In the 1990s, we were already imagining the cars of the future that could fly. Today, however, electric cars are the trend. Does this technology require special insurance? Our broker is here to clear things up for you!
In general, auto insurance is similar for all types of vehicles. That being said, as the owner of an electric car, you can add additional coverage to your underlying auto insurance policy to better protect your investment.
1. Replacement Cost (Q.E.F. 43)
Whether they are electric or run on gas, in underlying insurance policies, cars are insured based on their value at the time of the claim. In concrete terms, this means that in the event of a partial loss, the parts of your car will be replaced by similar auto body parts and not original manufacturer’s parts. If a similar auto body part is not available, you may therefore be required to pay the difference between the similar auto body part and the original manufacturer’s part out of pocket.
If you purchase a new car, the replacement cost option is worth considering, since it increases your coverage in the event of a claim. It is made up of three components:
- Endorsement 43-A: In the event of a partial loss, damaged parts will be replaced by new original manufacturer’s parts.
- Endorsement 43-E: In the event of a total loss, the vehicle will be replaced by a new vehicle with the same specifications, equipment, and accessories.
- Endorsement 43-D: Endorsement 43-D is an alternative to endorsement 43-E, when such an endorsement is not available. In the event of a total loss, the value of the damage corresponds to the lowest of the following amounts:
- The price paid for the vehicle.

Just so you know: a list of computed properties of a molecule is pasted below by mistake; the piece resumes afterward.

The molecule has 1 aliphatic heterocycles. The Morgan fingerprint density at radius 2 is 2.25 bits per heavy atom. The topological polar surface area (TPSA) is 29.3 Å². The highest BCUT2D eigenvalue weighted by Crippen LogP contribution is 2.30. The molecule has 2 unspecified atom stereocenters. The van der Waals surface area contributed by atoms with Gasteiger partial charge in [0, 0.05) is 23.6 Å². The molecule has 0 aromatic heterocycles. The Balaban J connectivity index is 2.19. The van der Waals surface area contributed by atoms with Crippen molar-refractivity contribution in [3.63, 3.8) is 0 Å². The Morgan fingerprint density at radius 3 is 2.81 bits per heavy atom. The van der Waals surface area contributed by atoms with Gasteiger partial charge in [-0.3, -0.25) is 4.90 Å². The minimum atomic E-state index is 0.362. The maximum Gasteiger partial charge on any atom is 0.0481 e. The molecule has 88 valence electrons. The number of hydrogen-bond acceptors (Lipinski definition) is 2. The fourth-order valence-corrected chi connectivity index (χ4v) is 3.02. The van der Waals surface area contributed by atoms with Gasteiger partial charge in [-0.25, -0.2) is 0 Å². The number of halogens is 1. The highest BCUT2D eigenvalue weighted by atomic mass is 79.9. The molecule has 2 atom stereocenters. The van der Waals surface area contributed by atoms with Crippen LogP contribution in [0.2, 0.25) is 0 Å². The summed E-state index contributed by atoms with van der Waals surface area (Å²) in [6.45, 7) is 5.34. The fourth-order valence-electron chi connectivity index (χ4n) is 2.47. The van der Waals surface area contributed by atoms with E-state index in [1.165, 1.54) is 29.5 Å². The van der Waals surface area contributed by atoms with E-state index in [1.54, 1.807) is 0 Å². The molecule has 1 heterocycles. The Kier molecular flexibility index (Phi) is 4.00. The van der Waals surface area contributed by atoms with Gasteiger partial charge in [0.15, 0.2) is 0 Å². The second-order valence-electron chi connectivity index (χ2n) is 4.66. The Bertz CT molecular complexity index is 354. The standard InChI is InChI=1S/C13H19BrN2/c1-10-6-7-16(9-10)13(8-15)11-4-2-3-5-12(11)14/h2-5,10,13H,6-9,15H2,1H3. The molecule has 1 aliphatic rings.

- The current price of the vehicle at the original date of purchase.
- The price for which the insurer may purchase, on the date of the loss, a new vehicle with similar specifications, equipment, and accessories.
Did you know that in the event of a partial loss, you must plan for a longer period for repairs for an electric or hybrid car than for a car that runs on gas? Not all auto repair shops are able to repair electric cars. Even if they can, there is no guarantee that the parts will be available on-site at the time of your accident. It is therefore important to consider this when purchasing your auto insurance.
2. Replacement Value (Q.P.F. 5)
The replacement value option can also be added to your policy by your broker. This product is sold separately from the auto insurance policy. In addition to providing coverage for new vehicles, this product can also provide coverage for used vehicles in a number of different ways.
The benefit of this product is that you will have an additional amount for a courtesy vehicle in the event of a claim. Why would that be of interest? Since repair periods are sometimes longer, rental costs can be higher as well. Moreover, with this coverage, your deductible is reimbursable.
3. In the Event of a Claim
Most auto repair shops are, in fact, unable to offer you an electric courtesy vehicle.
If you have endorsement Q.E.F. 20, which is often included in auto insurance policies, you can be reimbursed for the following amounts:
- Costs to rent a temporary replacement vehicle.
- Taxi expenses.
- Public transportation expenses.
The amount will correspond to the amount listed in the declarations section of your insurance policy. It generally ranges from $1,500 to $2,500. If the repair period is extended, particularly due to parts being unavailable, this amount may be insufficient.
4. Charging Station Covered by Your Home Insurance Policy
If you decide to have an electric vehicle charging station installed on your property, it is important to note that it is generally covered by your home insurance policy. Call your broker to learn more.
To conclude, insuring your electric vehicle is not that different from insuring a car that runs on gas. However, several types of coverage exist to better protect you in the event of a claim and to give you peace of mind. If you have any questions about this subject, feel free to contact your Lareau broker.